LARS ULRICH Explains How He Stopped Feeling Compelled To Show Drumming Ability And Focused On Groove

December 28, 2016

In a brand new interview with FOZZY singer Chris Jericho for the "Talk Is Jericho" podcast, METALLICA drummer Lars Ulrich spoke about how he became the foundation for the band's groove emporium after losing interest in technical prowess and focusing more on improving his skill at keeping steady time. "That's kind of been my M.O. for most of METALLICA's career," said Ulrich, who has gotten a lot of flak over the years from people who accused him of being a poor drummer. However, Lars admitted that he wasn't always impressed by drummers who kept a steady tempo but showed no flash.

"Things started so quickly [for METALLICA], and literally, half an hour after we started, we were in San Francisco, and then Jonny Z [METALLICA's early manager and Megaforce record company owner] called me and we were on the East Coast, and then we were making a record," he recalled. "I mean, it just moved so quickly. And when we came back from 'Ride The Lightning', it was, like, 'Wow!' And we had a little bit of time [off]. At that time, a month or two was like an eternity. It was, like, 'What am I gonna do now for a whole month?' And so Kirk [Hammett, METALLICA guitarist] went back to taking guitar lessons from [Joe] Satriani. And I went back and I thought I could… I'd never really taken lessons. I just wanted to be in DIAMOND HEAD and MOTÖRHEAD. It was, like, 'Oh, you have to learn to play the instruments?' I mean, it was almost like karaoke in the beginning. I just wanted to be in a karaoke heavy metal band. That's what [James] Hetfield [METALLICA frontman] and I did — we just sat and played along to DIAMOND HEAD. Then, all of a sudden, it was, like, 'Wow! This is getting real.' It wasn't really intended that way. And so I'd never really taken lessons. So I tool some lessons from one of Satriani's guys, a super-cool guy. And Kirk took lessons, and we were playing a little bit of catch-up. And so I went through a period that probably culminated in the 'Justice' album where I felt sort of compelled to try to show ability."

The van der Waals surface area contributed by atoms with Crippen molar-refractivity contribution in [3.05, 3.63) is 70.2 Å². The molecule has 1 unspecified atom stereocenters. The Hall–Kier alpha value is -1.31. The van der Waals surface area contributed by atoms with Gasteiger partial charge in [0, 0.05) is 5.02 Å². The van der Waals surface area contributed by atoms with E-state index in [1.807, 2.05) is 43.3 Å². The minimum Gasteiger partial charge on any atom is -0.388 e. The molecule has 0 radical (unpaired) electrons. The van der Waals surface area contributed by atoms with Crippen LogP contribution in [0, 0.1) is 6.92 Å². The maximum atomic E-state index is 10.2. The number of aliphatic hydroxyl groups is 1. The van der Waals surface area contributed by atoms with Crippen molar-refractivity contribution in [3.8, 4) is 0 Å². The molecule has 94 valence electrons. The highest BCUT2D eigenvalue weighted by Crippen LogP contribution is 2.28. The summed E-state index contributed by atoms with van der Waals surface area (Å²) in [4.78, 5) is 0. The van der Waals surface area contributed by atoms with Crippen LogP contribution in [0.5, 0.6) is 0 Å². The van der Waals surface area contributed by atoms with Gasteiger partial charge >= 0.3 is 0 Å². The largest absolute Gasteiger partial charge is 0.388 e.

According to Lars, part of the reason for him feeling insecure about his abilities was the increased competition from some of his peers.

"Listen, when you've got Dave Lombardo [SLAYER] and Charlie Benante [ANTHRAX] breathing down your back, it was, like, 'Okay, I've gotta…' I tried to step it up a little bit and tried to do my own thing and do all this crazy shit," he said. "I was trying really hard to push the drums kind of into the foreground. And then, after like a year or two of that, I was, like, 'Okay. Seriously? Just do your thing. Chill out. Support the riffs. Do what's best for the song.' So since around I guess the late '80s — so I guess it's been, like, 25 years now — the only thing that's really interested me is just doing the best thing for the song. And sitting and doing the Phil Rudd four-on-the-floor [a technique where drummers strike the bass drum on every beat in the measure], when it calls for that, that's really what I love to do. And just to be able to make James's riffs swing and to make it kind of bounce and to do all that type of stuff. I just turned a corner where I just stopped being interested in trying to do thirty-two paradiddles standing upside down backwards fucking Lombardo style. It's, like, let Lombardo be Lombardo and I'll kind of just do my own thing. But everybody goes through periods of that kind of thing, and I got mine out of my system pretty early. And, like I said, for the last twenty-five, thirty years or whatever, it's just been more about making it swing, and that's what I'm happy to do."

Ulrich also recalled the time in 2004 when he suffered a "medical emergency" just prior to METALLICA's performance at the U.K.'s Download 2004 festival, forcing the metal vets to forge ahead without him, enlisting Lombardo, SLIPKNOT's Joey Jordison and Ulrich's own drum tech to fill in for a full set.

"I have to say that lying in a hospital room in Hamburg, Germany while Dave Lombardo was up on stage [with METALLICA], that was not one of life's most fun moments," he recalled. "It's, like, 'Ugh, okay.' I was on the phone with James. It's, like, 'James, if I leave now, I'll find a plane. I'll be there in a couple of hours.' James was, like, 'Get some chill time. Stay in bed. Do your own thing. You need to recover and recuperate and get whatever it is that's going on out of your body, and I'll see you in two days.' [And I was like], 'James, man. I'm coming.' [Laughs]"

Ulrich told U.K.'s Rhythm magazine back in 2008 that he was no longer bothered by people's criticism of his drumming abilities. "When I hear some of the young dudes, they blow my mind with what they can do with their feet and stuff — but it's not something that makes me go, 'I need to feel better about myself so I'm gonna learn how to do what they do with my feet,'" he said. "I'm not a particularly accomplished drummer but I am very, very, very good at understanding the role of the drums next to James Hetfield's rhythm guitar. I guarantee you I'm the best guy in the world for that, and that's enough for me!"

METALLICA's latest album, "Hardwired… To Self-Destruct", debuted at No. 1 on The Billboard 200 album chart, selling 291,000 copies in its first week of release.

METALLICA will head out on a major world tour in support of the set next year, with North American dates rumored to begin in the spring.

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